Living With Information Technology

by Mr. Ben


The following is a conversation I personally witnessed between Ms Sarah and her son, Peter, over a decade ago.

In a Living Room: Peter is heavily engrossed in surfing the Internet. He is actually chatting with his multiple friends on Snapchat social media. His mother is concerned. Staring at her son, while I, his friend, am engaged in intense study of Robert Green’s 48 Laws of Power, Ms Sarah can’t help but stand up and call his attention.

Ms Sarah: Peter, what do you think you’re doing?

Peter (answers indifferently): Just Snapchatting...

Ms Sarah (wonders): Snapchatting? What do you mean?

Peter: I’m chatting with my friends. Snapchat is a social media network where people hook up and chat with each other with no stress...You know, taking snaps while chatting...

Ms Sarah (looks a bit convinced but still expresses utmost concern): I see. Good to know you have a network of friends you’re communicating with. But that’s not the issue...

Peter (momentarily takes a break from his Internet surfing to look at her intently): What’s the issue, Mom? Anything the problem?

Ms Sarah (uses her right index finger to point at me, sitting on the couch, opposite Peter): Look at your friend, Ben. Take a good look at him. He’s buried neck-deep in what he’s reading. And here you are... busy... just chatting with your so-called friends and indeed... taking snaps!

Peter (takes a look at me and the book. I chuckle as he shakes his head in utter disappointment): Why would you have to talk to me in that manner? You know well, Mom, that he is an avid reader of books and I’m a communicator. Communication — or better still, communicating with people — gives me pleasure! Snapchat is indeed communication made easy through pictures! I know my exams are just by the corner. I know what to do, Mom.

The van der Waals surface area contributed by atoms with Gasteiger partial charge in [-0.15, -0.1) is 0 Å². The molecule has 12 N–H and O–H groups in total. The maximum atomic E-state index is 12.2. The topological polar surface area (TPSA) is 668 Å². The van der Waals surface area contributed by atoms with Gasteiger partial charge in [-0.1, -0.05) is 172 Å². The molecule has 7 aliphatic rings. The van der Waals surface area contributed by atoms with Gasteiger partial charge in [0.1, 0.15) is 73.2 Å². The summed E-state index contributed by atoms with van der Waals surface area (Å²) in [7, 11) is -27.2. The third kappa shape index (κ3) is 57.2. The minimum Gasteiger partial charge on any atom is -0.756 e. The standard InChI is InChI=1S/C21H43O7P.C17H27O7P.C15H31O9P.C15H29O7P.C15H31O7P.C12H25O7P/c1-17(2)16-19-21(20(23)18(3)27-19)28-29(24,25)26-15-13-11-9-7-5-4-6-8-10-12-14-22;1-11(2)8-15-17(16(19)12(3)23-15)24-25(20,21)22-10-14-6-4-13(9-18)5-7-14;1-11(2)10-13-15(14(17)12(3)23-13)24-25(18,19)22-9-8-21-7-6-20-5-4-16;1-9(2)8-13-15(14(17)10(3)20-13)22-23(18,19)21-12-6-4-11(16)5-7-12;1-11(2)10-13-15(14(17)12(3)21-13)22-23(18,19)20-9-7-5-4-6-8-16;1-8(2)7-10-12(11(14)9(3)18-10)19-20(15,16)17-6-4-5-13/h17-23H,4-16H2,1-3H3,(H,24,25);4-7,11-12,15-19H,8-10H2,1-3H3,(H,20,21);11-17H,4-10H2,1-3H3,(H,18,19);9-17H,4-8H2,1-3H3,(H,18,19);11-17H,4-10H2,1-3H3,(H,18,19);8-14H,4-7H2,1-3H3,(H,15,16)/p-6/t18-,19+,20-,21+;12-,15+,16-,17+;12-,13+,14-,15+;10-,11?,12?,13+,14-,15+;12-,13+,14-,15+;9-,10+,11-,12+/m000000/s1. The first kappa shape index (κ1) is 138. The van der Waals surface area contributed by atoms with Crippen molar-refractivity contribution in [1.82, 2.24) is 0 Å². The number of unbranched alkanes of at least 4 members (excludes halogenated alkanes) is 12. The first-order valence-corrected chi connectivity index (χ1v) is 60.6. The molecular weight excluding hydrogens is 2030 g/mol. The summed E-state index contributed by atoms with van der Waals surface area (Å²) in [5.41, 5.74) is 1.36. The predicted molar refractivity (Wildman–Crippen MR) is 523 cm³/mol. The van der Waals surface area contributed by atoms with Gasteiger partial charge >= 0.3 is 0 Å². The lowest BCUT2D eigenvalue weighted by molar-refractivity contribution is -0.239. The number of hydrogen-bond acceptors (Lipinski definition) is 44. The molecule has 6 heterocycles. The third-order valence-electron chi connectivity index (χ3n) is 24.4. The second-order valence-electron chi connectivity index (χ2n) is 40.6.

Ms Sarah (expresses her disappointment but strikes warning notes): Listen to your talk. You’re busy chatting with your friends on matters most likely unconnected with your exams. I, your mother, know what you’re capable of. Don’t you see what your friend is doing? Getting to know through actual reading. Look at you being swallowed up in your trivial nonsense you call chatting.

Snapchat is good, don’t get me wrong! I know you can still use Snapchat to get across to your friends, taking snapshot of the books you’ve read, engaging them in thorough discussions regarding your exams. Not chatting unnecessarily!

Like I’ve mentioned, son, I, your mother, know what you’re capable of. Now,let me tell you the following: You’ve better learn to snap the images of the words in your books into your brain and chat with them through muttering. That is the surest way of getting to know things.

Also, learn to prioritize your activities. I’m not saying you shouldn’t engage in this. All I’m saying is for you to endeavour to make paramount the needful. As in your case, you should be reading your books, just as your friend is doing.

Then, when you’re done with your exams, you can have more than enough time for all the chatting in the world, on your so-called Snapchat. Don’t be distracted. Stay focused, Peter.

Ms Sarah leaves the Living Room. Peter returns to his usual Internet surfing and chatting with his friends. I’m still in the mood for serious reading.

As the world draws closer to a hundred-percent technology-driven village, we will have to unequivocally come to terms with weighing the pros and cons of our existence in relation to the available technologies we have at our disposal.

Technology — particularly, the household name, the Internet — has great merit in our lives, and the same applies to its demerits. However, we will consider three pros and cons of the use of the Internet technology as it affects us.

To begin with, the Internet technology can give room for many distractions (especially) to young people. This becomes the plight of juveniles — even young and old adults — who find topsy-turvy to prioritize what, in their lives, should be the “needful” when using the service.